The tank itself: Many people make the mistake of putting catfish in an aquarium that is far too small for it, using the excuse that “it’s a catfish, they hardly move all dayâ€. To be fair, they’re half right – if they’re nocturnal, they will hardly move at all during the day. But once the lights go out, you’ll be utterly amazed how your once ‘lazy’ catfish is now moving around. Be sure to accommodate your fish properly – some catfish are nocturnal, using the same amount of space that any regular fish would use. Other catfish are extremely active hunters, often darting around the aquarium when looking for food; an aquarium that is too small will confine such active creatures and as such the animals themselves may damage themselves on the glass, due to lack of space.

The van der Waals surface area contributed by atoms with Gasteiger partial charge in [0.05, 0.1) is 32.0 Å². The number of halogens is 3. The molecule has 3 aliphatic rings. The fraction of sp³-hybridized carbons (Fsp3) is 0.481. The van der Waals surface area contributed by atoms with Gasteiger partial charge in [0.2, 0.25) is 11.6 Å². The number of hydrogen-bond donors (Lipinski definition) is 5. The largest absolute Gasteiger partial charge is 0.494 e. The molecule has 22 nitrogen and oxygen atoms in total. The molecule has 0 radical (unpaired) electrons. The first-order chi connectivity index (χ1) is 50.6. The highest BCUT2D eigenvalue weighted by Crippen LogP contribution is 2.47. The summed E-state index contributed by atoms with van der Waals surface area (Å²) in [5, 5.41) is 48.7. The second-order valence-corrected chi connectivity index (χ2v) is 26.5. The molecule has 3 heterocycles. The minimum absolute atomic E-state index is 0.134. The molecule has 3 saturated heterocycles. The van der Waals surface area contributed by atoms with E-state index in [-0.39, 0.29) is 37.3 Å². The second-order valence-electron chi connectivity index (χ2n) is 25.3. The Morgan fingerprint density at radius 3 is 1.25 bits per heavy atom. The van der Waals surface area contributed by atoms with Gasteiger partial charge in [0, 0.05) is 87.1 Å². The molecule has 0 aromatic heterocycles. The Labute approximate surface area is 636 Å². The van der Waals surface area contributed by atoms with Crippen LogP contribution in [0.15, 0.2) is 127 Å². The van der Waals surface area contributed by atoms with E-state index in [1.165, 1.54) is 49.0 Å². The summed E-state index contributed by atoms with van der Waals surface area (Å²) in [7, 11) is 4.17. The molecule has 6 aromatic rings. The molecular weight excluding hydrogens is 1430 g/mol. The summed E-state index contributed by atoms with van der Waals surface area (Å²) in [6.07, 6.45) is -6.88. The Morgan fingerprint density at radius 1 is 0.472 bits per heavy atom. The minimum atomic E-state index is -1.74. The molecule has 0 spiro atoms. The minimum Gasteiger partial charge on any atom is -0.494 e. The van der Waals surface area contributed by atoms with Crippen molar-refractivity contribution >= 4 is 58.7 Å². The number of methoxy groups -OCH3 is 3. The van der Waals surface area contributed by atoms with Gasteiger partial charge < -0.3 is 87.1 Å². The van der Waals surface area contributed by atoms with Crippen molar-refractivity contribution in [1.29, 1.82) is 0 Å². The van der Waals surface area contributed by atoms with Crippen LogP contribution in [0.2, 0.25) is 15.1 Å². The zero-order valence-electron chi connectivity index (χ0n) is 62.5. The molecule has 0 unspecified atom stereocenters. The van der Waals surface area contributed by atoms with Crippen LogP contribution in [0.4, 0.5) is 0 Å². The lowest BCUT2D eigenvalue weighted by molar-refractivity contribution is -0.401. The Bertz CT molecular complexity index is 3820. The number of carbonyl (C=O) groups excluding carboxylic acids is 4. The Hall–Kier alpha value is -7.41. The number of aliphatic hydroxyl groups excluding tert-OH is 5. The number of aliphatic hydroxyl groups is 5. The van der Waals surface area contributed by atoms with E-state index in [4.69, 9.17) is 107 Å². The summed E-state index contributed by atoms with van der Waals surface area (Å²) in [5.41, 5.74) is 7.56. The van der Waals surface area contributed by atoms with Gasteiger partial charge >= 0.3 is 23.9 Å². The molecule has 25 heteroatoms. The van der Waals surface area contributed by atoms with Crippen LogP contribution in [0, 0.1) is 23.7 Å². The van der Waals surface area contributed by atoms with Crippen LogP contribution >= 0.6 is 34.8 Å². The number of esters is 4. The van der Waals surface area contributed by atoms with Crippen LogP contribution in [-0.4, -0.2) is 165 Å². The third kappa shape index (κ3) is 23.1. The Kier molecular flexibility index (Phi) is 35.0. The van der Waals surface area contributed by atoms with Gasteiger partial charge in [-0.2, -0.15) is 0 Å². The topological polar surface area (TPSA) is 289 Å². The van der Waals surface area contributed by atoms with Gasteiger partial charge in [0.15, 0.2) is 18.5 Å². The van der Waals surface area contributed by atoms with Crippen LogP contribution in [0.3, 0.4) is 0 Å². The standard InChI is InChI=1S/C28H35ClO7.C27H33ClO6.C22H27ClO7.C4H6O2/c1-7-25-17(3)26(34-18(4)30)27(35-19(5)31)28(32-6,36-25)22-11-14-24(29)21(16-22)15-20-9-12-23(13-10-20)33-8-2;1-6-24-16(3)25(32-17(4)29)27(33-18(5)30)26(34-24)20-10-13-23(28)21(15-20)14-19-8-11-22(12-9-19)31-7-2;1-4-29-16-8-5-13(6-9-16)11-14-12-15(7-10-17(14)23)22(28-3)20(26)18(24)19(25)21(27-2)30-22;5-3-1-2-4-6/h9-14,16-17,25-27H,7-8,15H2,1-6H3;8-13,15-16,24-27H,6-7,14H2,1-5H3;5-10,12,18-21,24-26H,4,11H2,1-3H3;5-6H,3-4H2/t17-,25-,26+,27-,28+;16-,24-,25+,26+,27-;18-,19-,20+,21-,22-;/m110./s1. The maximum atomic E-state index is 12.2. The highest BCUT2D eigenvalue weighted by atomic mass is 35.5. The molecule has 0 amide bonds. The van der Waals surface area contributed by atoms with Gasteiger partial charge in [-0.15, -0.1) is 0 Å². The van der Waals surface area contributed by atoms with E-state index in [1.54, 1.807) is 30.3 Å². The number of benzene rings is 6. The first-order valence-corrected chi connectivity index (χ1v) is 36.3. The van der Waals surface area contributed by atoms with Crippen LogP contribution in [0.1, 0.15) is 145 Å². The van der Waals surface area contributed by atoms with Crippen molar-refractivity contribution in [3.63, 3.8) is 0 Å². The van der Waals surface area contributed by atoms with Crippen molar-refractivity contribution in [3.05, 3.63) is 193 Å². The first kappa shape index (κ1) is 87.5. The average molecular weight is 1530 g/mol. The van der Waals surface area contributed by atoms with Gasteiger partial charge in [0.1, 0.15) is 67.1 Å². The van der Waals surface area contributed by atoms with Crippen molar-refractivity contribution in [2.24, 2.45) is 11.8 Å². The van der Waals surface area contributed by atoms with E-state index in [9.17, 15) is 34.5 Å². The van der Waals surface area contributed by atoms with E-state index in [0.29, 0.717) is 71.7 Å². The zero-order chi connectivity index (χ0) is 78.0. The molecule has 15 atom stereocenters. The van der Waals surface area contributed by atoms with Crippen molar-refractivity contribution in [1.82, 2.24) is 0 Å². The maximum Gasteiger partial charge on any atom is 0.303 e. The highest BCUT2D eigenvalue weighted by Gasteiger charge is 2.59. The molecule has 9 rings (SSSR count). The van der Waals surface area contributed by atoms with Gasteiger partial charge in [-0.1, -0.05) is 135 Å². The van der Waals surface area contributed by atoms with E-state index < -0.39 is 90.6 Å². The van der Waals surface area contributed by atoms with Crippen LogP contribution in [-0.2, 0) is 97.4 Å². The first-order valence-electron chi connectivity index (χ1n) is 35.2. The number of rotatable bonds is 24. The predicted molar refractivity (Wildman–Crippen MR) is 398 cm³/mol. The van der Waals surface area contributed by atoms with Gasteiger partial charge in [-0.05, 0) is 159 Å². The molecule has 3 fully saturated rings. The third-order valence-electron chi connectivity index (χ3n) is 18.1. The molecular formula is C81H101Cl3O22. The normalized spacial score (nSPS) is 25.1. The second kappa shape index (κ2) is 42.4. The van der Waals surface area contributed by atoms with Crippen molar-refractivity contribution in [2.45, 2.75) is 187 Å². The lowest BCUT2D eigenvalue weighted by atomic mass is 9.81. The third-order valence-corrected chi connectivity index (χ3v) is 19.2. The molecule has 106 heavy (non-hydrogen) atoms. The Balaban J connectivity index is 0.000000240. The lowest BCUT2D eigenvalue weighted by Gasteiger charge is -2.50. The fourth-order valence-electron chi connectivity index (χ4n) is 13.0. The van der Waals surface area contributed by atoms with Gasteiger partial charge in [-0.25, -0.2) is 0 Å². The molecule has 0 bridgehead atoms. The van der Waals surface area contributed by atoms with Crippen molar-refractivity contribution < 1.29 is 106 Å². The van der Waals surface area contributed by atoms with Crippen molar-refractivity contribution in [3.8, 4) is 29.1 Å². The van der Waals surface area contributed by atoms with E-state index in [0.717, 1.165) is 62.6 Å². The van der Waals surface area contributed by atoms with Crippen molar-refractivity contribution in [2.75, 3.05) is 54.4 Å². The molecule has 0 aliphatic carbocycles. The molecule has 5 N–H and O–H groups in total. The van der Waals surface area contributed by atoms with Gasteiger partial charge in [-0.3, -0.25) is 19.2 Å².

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    The substrate: there are those catfish which spend the majority of their time on the floor of the tank, active or not. It is important therefore to carefully consider what kind of substrate you’re going to use when housing a sedentary catfish. Avoid sharp, large, angular gravel, as catfish rooting around such substratum is likely to cut itself on such gravel – bear in mind that catfish lack protective scales, so damage to the skin is more likely. Generally fine sand should be used for catfish, as it can easily be burrowed into if the catfish possesses such habits, or food can be grubbed for without fears of damage.